Tax collection process
If you don't pay your taxes, set up a
payment plan, or make the payments you agreed to, we will take action to collect the money you owe. This action may include:
- Applying your federal or state tax refunds to your balance.
- Filing a
tax lien against your real property in the county lien record. A tax lien is the public notice of debt that attaches to your real property and your rights to the property.
Filing a Uniform Commercial Code (UCC) lien with the Oregon Secretary of State. A UCC lien may be attached to business assets enabling us to seize property to recoup balances owed to the state.
Garnishing your wages, bank account, or other contractual payments. Certain income, such as Social Security or disability payments, are protected from garnishment.
- Seizing and selling your real or personal property (i.e. recreational vehicles, boats, motorcycles) you own or have interest in. We won't seize your primary residence.
- Professional license suspension, safe deposit boxes seizure, and seizure of money from cash registers.
If we contact you, it's important that you respond promptly. If you don't respond, we may take additional collection action, as required by law.
Interest and penalties
Penalties and interest are charged for not paying your tax by the due date and/or for filing your tax return late. You have the right to ask us to
waive certain penalties. Contact us for more information.
If you owe a balance and it is past due, you will receive the following series of letters from us throughout the collections process. If you have a department approved
payment plan, review the notice and save for your records.
Notice of Assessment: We send you this letter if you have unpaid taxes after the due date of payment.
Notice and Demand for Payment: This is the second request for full payment of taxes owed.
Distraint Warrant: This is not a warrant for your arrest. Rather, it's a legal document that establishes our right to collect the tax debt from you.
State Tax Lien: This is a distraint warrant recorded in the county clerk lien records. The notice will show the county in which it has been recorded. This has the same attributes and effect of a judgment.
Notice of Intent to Offset Federal Income Tax Refund and Other Federal Payments: If you have tax debt, your federal tax refund may be sent to us to apply towards your debt owed. This letter comes certified through the US Postal Service.
Notice of Intent to Offset federal Payments to an Oregon Debt: If you owe tax debt, certain non-tax federal payments may be sent to us to apply towards your debt owed. Some federal payments, such as Social Security, are protected from offset and won’t be sent to us.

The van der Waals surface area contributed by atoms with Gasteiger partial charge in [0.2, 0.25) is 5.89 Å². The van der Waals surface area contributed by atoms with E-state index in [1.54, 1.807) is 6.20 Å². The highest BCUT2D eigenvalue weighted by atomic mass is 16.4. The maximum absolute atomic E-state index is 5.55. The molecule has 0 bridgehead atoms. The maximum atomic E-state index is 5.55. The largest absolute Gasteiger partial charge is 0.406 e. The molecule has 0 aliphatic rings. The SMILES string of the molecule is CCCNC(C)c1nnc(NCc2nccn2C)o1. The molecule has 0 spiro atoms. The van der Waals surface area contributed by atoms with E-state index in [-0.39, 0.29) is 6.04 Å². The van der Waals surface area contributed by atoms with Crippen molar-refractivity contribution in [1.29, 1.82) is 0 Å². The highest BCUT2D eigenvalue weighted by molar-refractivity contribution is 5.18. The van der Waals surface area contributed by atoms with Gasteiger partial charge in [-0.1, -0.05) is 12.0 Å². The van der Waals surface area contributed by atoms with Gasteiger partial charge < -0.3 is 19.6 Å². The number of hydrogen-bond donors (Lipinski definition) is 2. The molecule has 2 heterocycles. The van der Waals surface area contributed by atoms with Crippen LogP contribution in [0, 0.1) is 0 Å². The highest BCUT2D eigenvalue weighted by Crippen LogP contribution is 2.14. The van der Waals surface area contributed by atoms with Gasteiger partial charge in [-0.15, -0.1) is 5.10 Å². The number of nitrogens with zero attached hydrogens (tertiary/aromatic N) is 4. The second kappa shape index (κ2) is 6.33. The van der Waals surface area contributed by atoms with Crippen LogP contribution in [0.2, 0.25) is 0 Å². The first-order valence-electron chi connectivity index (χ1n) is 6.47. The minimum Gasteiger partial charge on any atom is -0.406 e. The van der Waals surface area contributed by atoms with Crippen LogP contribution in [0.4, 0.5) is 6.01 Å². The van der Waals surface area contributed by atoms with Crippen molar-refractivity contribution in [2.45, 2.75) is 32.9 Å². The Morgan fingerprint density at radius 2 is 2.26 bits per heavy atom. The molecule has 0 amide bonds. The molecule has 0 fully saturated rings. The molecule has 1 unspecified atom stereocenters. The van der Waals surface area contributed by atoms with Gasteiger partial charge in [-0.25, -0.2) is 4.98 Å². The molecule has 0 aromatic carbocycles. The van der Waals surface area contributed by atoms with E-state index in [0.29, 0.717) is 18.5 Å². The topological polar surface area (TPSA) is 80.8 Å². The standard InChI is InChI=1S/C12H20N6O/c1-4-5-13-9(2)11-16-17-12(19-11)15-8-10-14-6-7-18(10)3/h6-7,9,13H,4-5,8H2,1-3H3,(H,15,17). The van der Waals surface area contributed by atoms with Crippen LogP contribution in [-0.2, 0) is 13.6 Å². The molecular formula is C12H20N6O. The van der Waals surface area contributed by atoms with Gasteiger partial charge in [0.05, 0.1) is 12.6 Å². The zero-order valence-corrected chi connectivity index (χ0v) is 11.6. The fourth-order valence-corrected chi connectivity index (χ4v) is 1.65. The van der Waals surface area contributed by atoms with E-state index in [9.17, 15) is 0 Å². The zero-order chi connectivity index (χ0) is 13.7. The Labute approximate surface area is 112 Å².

Statement of Account: This is a summary of all your accounts and balances owed. You will receive this periodically.
Pay your taxes in full on
Revenue Online, over the phone, through the mail, or in person. Cash is not accepted at any of the department’s field offices. Cash payments are accepted at the main building at 955 Center Street NE Salem, Oregon 97301.
If you can’t afford to pay your taxes in full, you may set up a
If you can't afford to pay your taxes
Individuals who can't pay their taxes in full or set up a
payment plan may qualify for one of our programs:
Suspended Collections Status: This program stops the collections action on your tax debt, such as bank or wage garnishments for up to one year. Find out if you qualify for
suspended collections status.
Temporary Uncollectible Status: This program is for those who can't pay right now but will be able to in the near future. Get information about
temporary uncollectible status.
If you owe business tax, contact us about your options.
You may be eligible for a settlement offer. You'll need to provide detailed financial information to us for an evaluation. You must also make a nonrefundable, good faith payment of 5 percent of your offer to be considered. Read more about
Power of attorney vs. third-party access to my information
Tax Information Authorization and Power of Attorney for Representation form allows another person to make decisions regarding your tax account or allows us to share information about your account. The level of access is dependent on what you authorize on the form. We can't discuss your account with anyone other than you without this authorization.
Third-party access is available for your
Revenue Online account. This feature allows you to grant access to another person so that they can view your account or act on your behalf via Revenue Online. Third-party access is not the same as having
Tax Information Authorization and Power of Attorney for Representation. An individual or business can have third-party access over another individual or business but not have a Tax Information Authorization and Power of Attorney on file.
As an Oregon taxpayer, you have rights throughout the collection process. See
Your Rights as an Oregon Taxpayer for more information.